So I've searched around and found the algorithm to do so: How to convert finite automata to regular expressions? and I decided to test out the second-level response, Raphaels, and while I was getting correct regexes at least to my knowledge, I was having some weird issues with variables/state names. Please help me understand what my mistake is here in my process:

Consider the DFA that is governed by these equations and $\Sigma = \{a, b\}$: $$Q_0 = bQ_2 \cup aQ_1 \\ Q_1 = bQ_2 \cup aQ_0 \\ Q_2 = aQ_2 \cup bQ_2 \cup \varepsilon$$

I'm sorry I don't have a picture of the graph, but I think this should be fairly simple to visualize. It is an unminimized DFA that pretty much accepts every string with at least 1 'b', as it bounces back and forth from $Q_1$ and $Q_0$ every time an 'a' is reached, both $Q_1$ and $Q_0$ have edges to $Q_2$ from 'b', and $Q_2$ is an accept state that stays at $Q_2$ no matter what character it sees. Now I attempt to do the reduction method we see in Raphael's post:

$Q_1 = bQ_2 \cup a(bQ_2 \cup aQ_1) \\ Q_1 = bQ_2 \cup abQ_2 \cup aaQ_1 \\ Q_1 = (b \cup ab)Q_2 \cup aaQ_1 \\ Q_1 = (aa)^*(b \cup ab)Q_2$

$\\ Q_2 = a^*bQ_2 \cup \varepsilon \\ Q_2 = a^*b^* \cup \varepsilon \\ Q_2 = (a^*b^*)^*$

$\\ \\ Q_1 = (aa)^*(b \cup ab)(a^*b^*)^*$

Now I have two questions here:

  1. Notice that at the end of my $Q_1$ manipulation I moved $(aa)^*$ to the front. This is something that I did out of common sense since thinking about the DFA, $(aa)^*$ has to be first since $Q_2$ doesn't have any outbound edges. Is there a way to formalize what I'm thinking/doing here?

  2. Notice that at the end I have my valid regex equal to $Q_1$. That doesn't seem right, since we want to find the regex associated with $Q_2$! But a quick simulation through my head tells me that it actually is the regex associated with $Q_2$. So what is going on?!

Thanks so much for your help.

  • $\begingroup$ In addition to D.W.'s comment below, I figured out that I was pretty much just skipping a step for my first question: it should be $Q_1 = (b \cup ab)Q_2 \cup aaQ_1 \Rightarrow Q_1 = aaQ_1 \cup (b \cup ab)Q_2 \Rightarrow Q_1 = (aa)^*(b \cup ab)Q_2$. This makes my application of Arden's Rule valid here. $\endgroup$ Dec 9, 2019 at 8:56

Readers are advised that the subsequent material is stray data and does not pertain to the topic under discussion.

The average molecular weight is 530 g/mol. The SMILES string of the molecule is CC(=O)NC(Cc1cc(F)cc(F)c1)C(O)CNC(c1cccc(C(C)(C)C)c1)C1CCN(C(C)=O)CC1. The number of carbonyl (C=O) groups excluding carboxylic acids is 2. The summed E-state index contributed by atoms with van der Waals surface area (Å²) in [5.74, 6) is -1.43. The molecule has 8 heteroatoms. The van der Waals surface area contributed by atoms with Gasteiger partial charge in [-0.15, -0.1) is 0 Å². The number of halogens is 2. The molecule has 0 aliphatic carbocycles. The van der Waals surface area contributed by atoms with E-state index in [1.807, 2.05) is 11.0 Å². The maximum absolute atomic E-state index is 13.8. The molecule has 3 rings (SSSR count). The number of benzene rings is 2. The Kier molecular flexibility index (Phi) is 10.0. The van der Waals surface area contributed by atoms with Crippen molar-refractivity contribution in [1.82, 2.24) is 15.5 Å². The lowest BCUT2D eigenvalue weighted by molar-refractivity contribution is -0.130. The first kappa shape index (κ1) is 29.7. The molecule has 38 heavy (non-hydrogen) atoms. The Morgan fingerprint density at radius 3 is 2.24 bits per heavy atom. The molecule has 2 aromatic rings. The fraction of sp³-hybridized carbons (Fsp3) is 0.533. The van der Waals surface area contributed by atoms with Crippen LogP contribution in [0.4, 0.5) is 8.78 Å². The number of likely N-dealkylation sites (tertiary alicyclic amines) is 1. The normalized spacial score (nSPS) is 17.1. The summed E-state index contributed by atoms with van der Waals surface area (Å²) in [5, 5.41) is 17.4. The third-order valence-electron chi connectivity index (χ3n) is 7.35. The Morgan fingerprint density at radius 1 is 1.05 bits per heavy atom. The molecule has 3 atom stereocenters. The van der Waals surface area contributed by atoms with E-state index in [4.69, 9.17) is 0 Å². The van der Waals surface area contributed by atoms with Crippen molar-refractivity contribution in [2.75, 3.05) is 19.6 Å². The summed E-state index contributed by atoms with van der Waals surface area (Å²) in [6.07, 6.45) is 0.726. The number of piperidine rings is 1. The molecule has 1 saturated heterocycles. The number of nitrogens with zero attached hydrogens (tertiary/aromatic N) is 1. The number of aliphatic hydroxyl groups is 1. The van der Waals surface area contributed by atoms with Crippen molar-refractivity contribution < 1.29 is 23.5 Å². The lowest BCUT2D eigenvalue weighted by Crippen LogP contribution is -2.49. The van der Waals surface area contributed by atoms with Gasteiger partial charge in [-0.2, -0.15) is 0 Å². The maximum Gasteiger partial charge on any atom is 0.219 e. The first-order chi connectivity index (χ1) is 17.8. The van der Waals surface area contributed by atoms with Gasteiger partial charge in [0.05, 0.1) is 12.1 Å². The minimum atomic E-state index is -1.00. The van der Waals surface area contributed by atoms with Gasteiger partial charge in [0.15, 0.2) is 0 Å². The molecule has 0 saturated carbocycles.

1 Answer 1


Your manipulation where you went from $Q_1 = (b \cup ab)Q_2 \cup aaQ_1$ to $Q_1 = (aa)^*(b \cup ab)Q_2$ was not valid. Instead, in this case I suggest that you first start by finding a nice form for $Q_2$, before trying to manipulate $Q_1$.

A good way to handle $Q_2$ is to note that $Q_2 = a Q_2 \cup b Q_2 \cup \epsilon$ implies $Q_2 = (a \cup b) Q_2 \cup \epsilon$ (by the distribute law); when then apply Arden's rule to conclude that $Q_2 = (a \cup b)^* \epsilon = (a \cup b)^*$.

Now plug in this expression for $Q_2$ into your equations for $Q_0$ and $Q_2$. You obtain

$$\begin{align*} Q_0 &= b (a \cup b)^* \cup a Q_1\\ Q_1 &= b (a \cup b)^* \cup a Q_0 \end{align*}$$

Next, take the expression for $Q_1$ and plug it into the first equation. We see that

$$Q_0 = b (a \cup b)^* \cup a b (a \cup b)^* \cup a a Q_0.$$

Now applying Arden's rule tells us that

$$Q_0 = (aa)^* (b \cup ab) (a \cup b)^*.$$

That's the regular expression that you ultimately wanted.

  • $\begingroup$ Great, thank you for clearing my confusion about applying Arden's rule. A quick question though, in your solution, we have $Q_0$ = (the regex we want). However, in my hypothetical DFA, $Q_2$ is the accept state, so shouldn't we be getting a regex for $Q_2$? Or are we trying to find a regex for the start state of the machine? Thanks so much. $\endgroup$ Dec 9, 2019 at 8:46
  • $\begingroup$ @CoolRobloxKid12, nope. The regexp that we get for $Q_0$ is the regexp that describes all strings that are accepted by the DFA, if you use $Q_0$ as the initial state of the DFA. That's what we want. The regexp we get for $Q_2$ describes all strings accepted by the DFA if you start at state $Q_2$ as your initial state. That's not what we want. $\endgroup$
    – D.W.
    Dec 9, 2019 at 8:55
  • $\begingroup$ Ok, thanks. I guess as a consequence to this then is that substituting for $Q_1$ producing the same regex is just a coincidence based on the way this DFA has been set up. Thank you so much for the help $\endgroup$ Dec 9, 2019 at 8:59

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